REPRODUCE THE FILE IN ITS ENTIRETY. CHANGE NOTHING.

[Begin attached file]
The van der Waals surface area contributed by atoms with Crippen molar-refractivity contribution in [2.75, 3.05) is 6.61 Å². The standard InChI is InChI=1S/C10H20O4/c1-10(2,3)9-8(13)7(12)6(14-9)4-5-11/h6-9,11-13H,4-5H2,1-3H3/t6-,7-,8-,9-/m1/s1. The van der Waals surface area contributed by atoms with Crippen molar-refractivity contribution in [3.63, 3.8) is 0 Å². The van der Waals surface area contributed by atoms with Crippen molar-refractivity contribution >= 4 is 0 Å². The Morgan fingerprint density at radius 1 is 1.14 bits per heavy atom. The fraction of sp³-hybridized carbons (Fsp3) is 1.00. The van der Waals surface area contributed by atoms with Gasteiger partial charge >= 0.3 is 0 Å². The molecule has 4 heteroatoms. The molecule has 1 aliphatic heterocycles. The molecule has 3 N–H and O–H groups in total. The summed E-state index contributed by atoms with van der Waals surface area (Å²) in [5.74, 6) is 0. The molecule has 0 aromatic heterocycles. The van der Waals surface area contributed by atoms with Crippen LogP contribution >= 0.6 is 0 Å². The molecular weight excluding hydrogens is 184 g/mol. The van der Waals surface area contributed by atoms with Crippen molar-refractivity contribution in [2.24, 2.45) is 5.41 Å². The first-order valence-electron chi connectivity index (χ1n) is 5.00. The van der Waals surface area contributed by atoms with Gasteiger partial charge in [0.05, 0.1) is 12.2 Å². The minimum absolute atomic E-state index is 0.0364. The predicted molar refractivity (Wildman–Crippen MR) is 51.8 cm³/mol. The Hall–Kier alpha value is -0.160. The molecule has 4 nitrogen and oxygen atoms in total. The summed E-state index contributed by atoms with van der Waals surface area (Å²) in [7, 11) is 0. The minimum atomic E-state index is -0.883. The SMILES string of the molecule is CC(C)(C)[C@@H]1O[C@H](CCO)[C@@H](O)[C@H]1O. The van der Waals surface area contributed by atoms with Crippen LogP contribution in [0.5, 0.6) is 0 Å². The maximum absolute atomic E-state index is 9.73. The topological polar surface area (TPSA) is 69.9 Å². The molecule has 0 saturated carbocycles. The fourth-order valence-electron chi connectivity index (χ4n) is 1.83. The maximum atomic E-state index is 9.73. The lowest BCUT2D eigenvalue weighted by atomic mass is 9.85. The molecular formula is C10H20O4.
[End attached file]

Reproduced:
The van der Waals surface area contributed by atoms with Crippen molar-refractivity contribution in [2.75, 3.05) is 6.61 Å². The standard InChI is InChI=1S/C10H20O4/c1-10(2,3)9-8(13)7(12)6(14-9)4-5-11/h6-9,11-13H,4-5H2,1-3H3/t6-,7-,8-,9-/m1/s1. The van der Waals surface area contributed by atoms with Crippen molar-refractivity contribution in [3.63, 3.8) is 0 Å². The van der Waals surface area contributed by atoms with Crippen molar-refractivity contribution >= 4 is 0 Å². The Morgan fingerprint density at radius 1 is 1.14 bits per heavy atom. The fraction of sp³-hybridized carbons (Fsp3) is 1.00. The van der Waals surface area contributed by atoms with Gasteiger partial charge >= 0.3 is 0 Å². The molecule has 4 heteroatoms. The molecule has 1 aliphatic heterocycles. The molecule has 3 N–H and O–H groups in total. The summed E-state index contributed by atoms with van der Waals surface area (Å²) in [5.74, 6) is 0. The molecule has 0 aromatic heterocycles. The van der Waals surface area contributed by atoms with Crippen LogP contribution >= 0.6 is 0 Å². The molecular weight excluding hydrogens is 184 g/mol. The van der Waals surface area contributed by atoms with Crippen molar-refractivity contribution in [2.24, 2.45) is 5.41 Å². The first-order valence-electron chi connectivity index (χ1n) is 5.00. The van der Waals surface area contributed by atoms with Gasteiger partial charge in [0.05, 0.1) is 12.2 Å². The minimum absolute atomic E-state index is 0.0364. The predicted molar refractivity (Wildman–Crippen MR) is 51.8 cm³/mol. The Hall–Kier alpha value is -0.160. The molecule has 4 nitrogen and oxygen atoms in total. The summed E-state index contributed by atoms with van der Waals surface area (Å²) in [7, 11) is 0. The minimum atomic E-state index is -0.883. The SMILES string of the molecule is CC(C)(C)[C@@H]1O[C@H](CCO)[C@@H](O)[C@H]1O. The van der Waals surface area contributed by atoms with Crippen LogP contribution in [0.5, 0.6) is 0 Å². The maximum absolute atomic E-state index is 9.73. The topological polar surface area (TPSA) is 69.9 Å². The molecule has 0 saturated carbocycles. The fourth-order valence-electron chi connectivity index (χ4n) is 1.83. The maximum atomic E-state index is 9.73. The lowest BCUT2D eigenvalue weighted by atomic mass is 9.85. The molecular formula is C10H20O4.